The passionflower vine is a native of the Western hemisphere, named for symbolic connections drawn between its appearance and the crucifixion of Jesus. Native North Americans used passionflower primarily as a mild sedative. It quickly caught on as a folk remedy in Europe and was thereafter adopted by professional herbalists as a sedative and digestive aid.
In 1985, Germany's Commission E officially approved passionflower as a treatment for "nervous unrest." The herb is considered to be a mildly effective treatment for anxiety and insomnia, less potent than kava and valerian, but nonetheless useful. Like melissa (lemon balm), chamomile, and valerian, passionflower is also used for nervous stomach.
However, there is only weak supporting scientific evidence that passionflower works for these purposes. Preliminary trials suggest that passionflower might be helpful for anxiety9,14 and chemical dependency.10 Animal studies suggest that passionflower extracts can reduce agitation and prolong sleep.1,11-13
The active ingredients in passionflower are not known.
A 4-week double-blind study of 36 individuals with anxiety (specifically, generalized anxiety disorder) compared passionflower to the standard drug oxazepam.9 Oxazepam worked more quickly, but by the end of the 4-week trial, both treatments proved equally effective. Furthermore, passionflower showed a comparative advantage in terms of side-effects: use of oxazepam was associated with more job-related problems (such as, daytime drowsiness). And, in a placebo-controlled trial involving 60 surgical patients, passionflower significantly reduced anxiety up to 90 minutes prior to surgery.14
A 14-day, double-blind trial enrolled 65 men addicted to opiate drugs and compared the effectiveness of passionflower and the drug clonidine together against clonidine alone.10 Clonidine is a drug widely used to assist narcotic withdrawal. It effectively reduces physical symptoms such as increased blood pressure. However, clonidine does not help emotional symptoms, such as drug craving, anxiety, irritability, agitation, and depression. These symptoms can be quite severe and often cause enrollees in drug treatment programs to end participation. In this 14 day study, the use of passionflower along with clonidine significantly eased the emotional aspects of withdrawal as compared to clonidine alone.
The proper dosage of passionflower is 1 cup 3 times daily of a tea made by steeping 1 teaspoon of dried leaves for 10 to 15 minutes. Passionflower tinctures and powdered extracts should be taken according to the label instructions.
Passionflower is on the FDA's GRAS (Generally Recognized as Safe) list.
The alkaloids harman and harmaline found in passionflower have been found to act somewhat like the drugs known as MAO inhibitors and also to stimulate the uterus,3,4 but whether whole passionflower has these effects remains unknown. Passionflower might increase the action of sedative medications.5,6,7 Finally, there are five case reports from Norway of individuals becoming temporarily mentally impaired from a combination herbal product containing passionflower.8 It is not clear whether the other ingredients may have played a role.
Safety has not been established for pregnant or nursing mothers, very young children, or those with severe liver or kidney disease.
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1. Speroni E, Minghetti A. Neuropharmacological activity of extracts from Passiflora incarnata.Planta Med. 1988;54:488-491.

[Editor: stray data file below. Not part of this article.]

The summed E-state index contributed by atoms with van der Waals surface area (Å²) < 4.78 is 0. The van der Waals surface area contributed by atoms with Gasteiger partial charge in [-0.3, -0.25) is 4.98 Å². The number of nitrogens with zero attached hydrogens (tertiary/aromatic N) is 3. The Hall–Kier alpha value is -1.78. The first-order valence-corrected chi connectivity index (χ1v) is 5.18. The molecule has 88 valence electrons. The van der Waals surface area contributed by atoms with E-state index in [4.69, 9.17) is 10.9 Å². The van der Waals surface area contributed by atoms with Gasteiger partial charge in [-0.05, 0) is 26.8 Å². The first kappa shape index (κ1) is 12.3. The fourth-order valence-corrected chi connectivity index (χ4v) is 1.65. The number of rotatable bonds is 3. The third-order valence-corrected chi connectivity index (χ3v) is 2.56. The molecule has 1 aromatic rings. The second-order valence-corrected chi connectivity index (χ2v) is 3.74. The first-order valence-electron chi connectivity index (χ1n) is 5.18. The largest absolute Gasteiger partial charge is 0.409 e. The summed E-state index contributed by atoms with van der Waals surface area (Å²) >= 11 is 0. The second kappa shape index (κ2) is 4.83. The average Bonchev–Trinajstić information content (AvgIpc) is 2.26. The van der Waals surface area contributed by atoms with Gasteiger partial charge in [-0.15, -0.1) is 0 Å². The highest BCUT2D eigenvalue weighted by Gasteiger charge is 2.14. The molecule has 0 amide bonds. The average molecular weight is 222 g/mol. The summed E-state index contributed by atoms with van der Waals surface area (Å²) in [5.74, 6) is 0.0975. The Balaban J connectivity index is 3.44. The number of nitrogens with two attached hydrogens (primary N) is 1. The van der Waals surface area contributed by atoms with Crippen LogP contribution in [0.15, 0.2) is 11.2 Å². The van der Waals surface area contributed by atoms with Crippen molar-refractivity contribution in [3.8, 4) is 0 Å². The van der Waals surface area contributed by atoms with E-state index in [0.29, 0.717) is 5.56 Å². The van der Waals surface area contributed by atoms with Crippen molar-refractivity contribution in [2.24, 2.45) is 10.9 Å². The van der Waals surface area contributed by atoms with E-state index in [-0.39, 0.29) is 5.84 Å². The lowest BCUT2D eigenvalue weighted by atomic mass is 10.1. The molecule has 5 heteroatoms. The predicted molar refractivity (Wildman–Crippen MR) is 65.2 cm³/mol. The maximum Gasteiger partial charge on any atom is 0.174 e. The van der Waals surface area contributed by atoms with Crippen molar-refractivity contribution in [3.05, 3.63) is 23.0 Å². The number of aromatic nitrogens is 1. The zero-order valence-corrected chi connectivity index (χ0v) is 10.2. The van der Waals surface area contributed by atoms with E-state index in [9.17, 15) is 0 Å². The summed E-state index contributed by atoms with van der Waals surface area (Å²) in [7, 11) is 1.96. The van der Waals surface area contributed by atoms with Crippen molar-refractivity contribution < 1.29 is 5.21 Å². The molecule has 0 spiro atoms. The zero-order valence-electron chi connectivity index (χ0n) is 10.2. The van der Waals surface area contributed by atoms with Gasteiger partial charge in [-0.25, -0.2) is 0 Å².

2. Schulz V, Hansel R, Tyler VE. Rational Phytotherapy: A Physician’s Guide to Herbal Medicine. 3rd ed. Berlin, Germany: Springer-Verlag; 1998:84.
3. Newall CA, Anderson LA, Phillipson JD. Herbal Medicines: A Guide for Health-Care Professionals. London, England: Pharmaceutical Press; 1996:206.
4. Farnsworth NR, Bingel AS, Cordell GA, et al. Potential value of plants as sources of new antifertility agents I. J Pharm Sci. 1975;64:535-598.
5. Speroni E, Billi R, Mercati V, et al. Sedative effects of crude extract of Passiflora incarnata after oral administration. Phytother Res. 1996;10:S92-S94.
6. Speroni E, Minghetti A. Neuropharmacological activity of extracts from Passiflora incarnata.Planta Med. 1988;54:488-491.
7. Aoyagi N, Kimura R, Murata T. Studies on Passiflora incarnata dry extract. I. Isolation of maltol and pharmacological action of maltol and ethyl maltol. Chem Pharm Bull. 1974;22:1008-1013.
8. Solbakken AM, Rorbakken G, Gundersen T. Nature medicine as intoxicant [in Norwegian; English abstract]. Tidsskr Nor Laegeforen. 1997;117:1140-1141.
9. Akhondzadeh S, Naghavi HR, Vazirian M, et al. Passionflower in the treatment of generalized anxiety: a pilot double-blind randomized controlled trial with oxazepam. J Clin Pharm Ther. 2001;26:363-367.
10. Akhondzadeh S, Kashani L, Mobaseri M, et al. Passionflower in the treatment of opiates withdrawal: a double-blind randomized controlled trial. J Clin Pharm Ther. 2001;26:369-373.
11. Dhawan K, et al. Anxiolytic activity of aerial and underground parts of Passiflora incarnata. Fitoterapia 2001;72:922-926
12. Speroni E, and Minghetti A. Neuropharmacological activity of extracts from Passiflora incarnata.Planta Med. 1988;54:488-491.
13. Aoyagi N, et al. Studies on Passiflora incarnata dry extract. I. Isolation of maltol and pharmacological action of maltol and ethyl maltol. Chem Pharm Bull (Tokyo). 1974;22:1008-1013.
14. Movafegh A, Alizadeh R, Hajimohamadi F, et al. Preoperative oral Passiflora incarnata reduces anxiety in ambulatory surgery patients: a double-blind, placebo-controlled study. Anesth Analg. 2008;106:1728-1732
Last reviewed December 2015 by EBSCO CAM Review Board
Last Updated: 12/15/2015
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